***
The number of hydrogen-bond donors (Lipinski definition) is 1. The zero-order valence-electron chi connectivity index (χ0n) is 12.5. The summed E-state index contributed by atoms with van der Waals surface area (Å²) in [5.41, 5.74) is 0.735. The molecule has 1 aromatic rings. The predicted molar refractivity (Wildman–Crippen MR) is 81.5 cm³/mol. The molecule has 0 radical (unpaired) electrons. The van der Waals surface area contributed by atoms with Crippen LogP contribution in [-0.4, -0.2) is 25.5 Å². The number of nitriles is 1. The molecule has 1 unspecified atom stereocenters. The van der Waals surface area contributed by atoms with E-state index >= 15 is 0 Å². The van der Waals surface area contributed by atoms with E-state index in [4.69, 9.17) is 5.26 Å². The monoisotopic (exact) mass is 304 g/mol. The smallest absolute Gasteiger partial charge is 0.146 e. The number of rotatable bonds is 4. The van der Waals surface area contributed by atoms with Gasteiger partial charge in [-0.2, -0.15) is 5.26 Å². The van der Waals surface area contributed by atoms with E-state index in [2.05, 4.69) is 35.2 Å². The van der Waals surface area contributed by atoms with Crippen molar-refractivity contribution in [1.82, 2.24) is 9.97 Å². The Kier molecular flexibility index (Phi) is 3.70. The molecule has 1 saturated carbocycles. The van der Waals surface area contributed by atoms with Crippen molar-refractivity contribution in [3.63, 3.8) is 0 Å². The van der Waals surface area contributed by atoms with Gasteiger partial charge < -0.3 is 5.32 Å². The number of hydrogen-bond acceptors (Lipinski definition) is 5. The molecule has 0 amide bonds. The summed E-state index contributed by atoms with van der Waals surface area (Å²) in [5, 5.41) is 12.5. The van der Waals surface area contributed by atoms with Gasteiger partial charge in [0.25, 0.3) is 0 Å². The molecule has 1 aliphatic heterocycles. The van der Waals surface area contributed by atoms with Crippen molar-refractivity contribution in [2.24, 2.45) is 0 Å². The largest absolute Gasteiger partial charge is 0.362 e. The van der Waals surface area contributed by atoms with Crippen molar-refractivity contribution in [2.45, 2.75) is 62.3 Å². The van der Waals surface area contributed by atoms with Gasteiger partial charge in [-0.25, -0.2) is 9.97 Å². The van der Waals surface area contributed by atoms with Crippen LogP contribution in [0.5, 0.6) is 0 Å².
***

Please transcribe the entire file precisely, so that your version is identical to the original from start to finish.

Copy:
The number of hydrogen-bond donors (Lipinski definition) is 1. The zero-order valence-electron chi connectivity index (χ0n) is 12.5. The summed E-state index contributed by atoms with van der Waals surface area (Å²) in [5.41, 5.74) is 0.735. The molecule has 1 aromatic rings. The predicted molar refractivity (Wildman–Crippen MR) is 81.5 cm³/mol. The molecule has 0 radical (unpaired) electrons. The van der Waals surface area contributed by atoms with Crippen LogP contribution in [-0.4, -0.2) is 25.5 Å². The number of nitriles is 1. The molecule has 1 unspecified atom stereocenters. The van der Waals surface area contributed by atoms with E-state index >= 15 is 0 Å². The van der Waals surface area contributed by atoms with E-state index in [4.69, 9.17) is 5.26 Å². The monoisotopic (exact) mass is 304 g/mol. The smallest absolute Gasteiger partial charge is 0.146 e. The number of rotatable bonds is 4. The van der Waals surface area contributed by atoms with Gasteiger partial charge in [-0.2, -0.15) is 5.26 Å². The van der Waals surface area contributed by atoms with E-state index in [2.05, 4.69) is 35.2 Å². The van der Waals surface area contributed by atoms with Crippen molar-refractivity contribution in [1.82, 2.24) is 9.97 Å². The Kier molecular flexibility index (Phi) is 3.70. The molecule has 1 saturated carbocycles. The van der Waals surface area contributed by atoms with Crippen molar-refractivity contribution in [3.63, 3.8) is 0 Å². The van der Waals surface area contributed by atoms with Gasteiger partial charge < -0.3 is 5.32 Å². The number of hydrogen-bond acceptors (Lipinski definition) is 5. The molecule has 0 amide bonds. The summed E-state index contributed by atoms with van der Waals surface area (Å²) in [5, 5.41) is 12.5. The van der Waals surface area contributed by atoms with Gasteiger partial charge in [0.25, 0.3) is 0 Å². The molecule has 1 aliphatic heterocycles. The van der Waals surface area contributed by atoms with Crippen molar-refractivity contribution in [2.24, 2.45) is 0 Å². The largest absolute Gasteiger partial charge is 0.362 e. The van der Waals surface area contributed by atoms with Crippen molar-refractivity contribution in [2.45, 2.75) is 62.3 Å². The van der Waals surface area contributed by atoms with Gasteiger partial charge in [-0.25, -0.2) is 9.97 Å². The van der Waals surface area contributed by atoms with Crippen LogP contribution in [0.5, 0.6) is 0 Å².